A bit farther down the road, we come upon one of us. A guy is off the road, with a broken spoke on a set of wheels that are not rando friendly. This sport rests on the assumption and expectation that the rider will be self sufficient while out on the road. All mechanicals will be taken care of, food ingested, clothing carried etc. Ksyrium wheels just aren’t a great choice, because if a spoke breaks, they are very hard, if not impossible to fix, when out in the middle of nowhere, which is where we came upon him.
He says he will limp into the control about 8 miles away. He doesn’t have a cell phone on him, but has borrowed one to call Gary at 3:00 AM! At the control, I get a text from Gary with info for him, who has been named Racer X by Willy.
We are taking a few shots at him. As a bike racer, and as it turns out, a very good one, he looks ill prepared for the ride. He has barely any clothes with him, has a tiny bar bag on the front of his bike, which looks like it holds next to nothing. He is riding a fast bike, with a broken spoke, officially ending his brevet about 80 miles in. Too bad.
I tell Racer X that his wife is on her way with another wheel and he needs to sit tight until 7:00 am or so when she will be by. He will wait for her for 3.5 hours. We leave him with the news and push on.
At dawn we find ourselves at a McDonalds, coming upon Kerin and Asta who are leaving as we arrive. We’ve made up some time, although we are still in the back. It’s nice to see them, and to know that the rubberband that holds all of us on the road, stretches and contracts as the ride continues. There are those on the ride I will never see during the ride. Just at the start, and again at the finish.
As the sun rises we make our way to Astoria and into Oregon. A bridge crosses the Columbia river here and it’s so cool to ride across it. In the Astoria side, we stop for a second to decide where to have lunch and Gary lets us know that he has seen Racer X, and that he is back on the road wanting to complete the distance even though he will not be credited for the ride. Racer X waited for his wife and dipped into a Goodwill box, pulling out a blanket to wrap himself up in to keep out the cold and to catch a bit of shut-eye. We laugh. Racer X is gaining rando-cred for being resourceful!
We continue down to seaside and stop at a brew pub in Cannon Beach. Fries and an IPA work their magic on me. The sun is out too and so I change out of night clothes and into a lighter jersey for the coast. Gary reports that the weather will be sunny from now on and says I can lose my fenders. This, from a PNW local. I believe him and so drop my fenders off my bike. Willy, Phil and I are with Steve, Tom and David, and the 6 of us continue into the rollers that seem to be the hallmark of the Pacific Coast Highway.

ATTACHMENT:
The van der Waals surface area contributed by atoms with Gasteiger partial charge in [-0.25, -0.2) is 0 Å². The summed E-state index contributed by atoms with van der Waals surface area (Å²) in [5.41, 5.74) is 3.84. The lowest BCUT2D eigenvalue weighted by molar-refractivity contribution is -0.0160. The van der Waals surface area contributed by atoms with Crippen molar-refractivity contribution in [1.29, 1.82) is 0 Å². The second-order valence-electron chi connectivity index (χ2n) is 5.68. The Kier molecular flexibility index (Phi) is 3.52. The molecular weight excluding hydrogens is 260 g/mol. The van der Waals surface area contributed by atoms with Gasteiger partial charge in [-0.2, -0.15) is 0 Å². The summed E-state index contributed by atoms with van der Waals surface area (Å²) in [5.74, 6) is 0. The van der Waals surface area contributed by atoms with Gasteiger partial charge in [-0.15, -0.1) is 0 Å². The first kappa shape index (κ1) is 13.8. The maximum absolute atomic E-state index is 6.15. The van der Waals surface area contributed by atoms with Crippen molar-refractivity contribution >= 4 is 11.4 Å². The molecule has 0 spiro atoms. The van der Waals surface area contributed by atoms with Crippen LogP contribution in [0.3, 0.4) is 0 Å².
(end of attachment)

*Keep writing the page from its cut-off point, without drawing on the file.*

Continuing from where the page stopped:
Every once in a while the route jogs inland and so do we, coming back to the coast for more rollers. Up and down, up and down.
Up and down, up and down.
We are tiring and the day is coming up on 20 hours long. Tom and I break away from the group and pick it up a notch, and arrive at Pacific City our first nights destination. David is already there, Phil, Steve and Willy arrive soon thereafter. We crash.
Day 2. Pacific city to Roseburg, 206 miles
I get 2.5 hours of sleep, which isn’t enough. Up and gone by 3:00, Willy, Phil and I go out into the morning. And it is crazy foggy. The soup is really thick and the road is wet. We needed those fenders, but they are gone. I curse Gary. The rooster tails off the back of our bikes makes it tough for Willy to draft. The stripe up my back is cold and wet, and I realize it’s going to be a tough day.
And I am really sleepy. Nodding off on the bike is one of the worst feelings. You want to rest your eyes and so you close them only to wake with a start, because you are heading off the road. More than one rando has fallen asleep, crashing their bike. I hate the feeling, willing my eyes to stay open, even though they aren’t focusing anymore. I sing to try and stay awake, but it’s not working. The best thing to do is to take a power nap, and have some coffee.
We stumble into a Starbucks at 6:00, we have not made much progress down the road, but we are, at least farther down the road. The sky remains grey soup and we continue on, taking the rollers. We scoop up Eric and we roll south.
The sun finally appears near Reedsport. I pull into the Safeway parking lot and see David on a bench and a few other riders who are about to depart. David looks bad.
I’m done, he says.
What? of course, you’re not.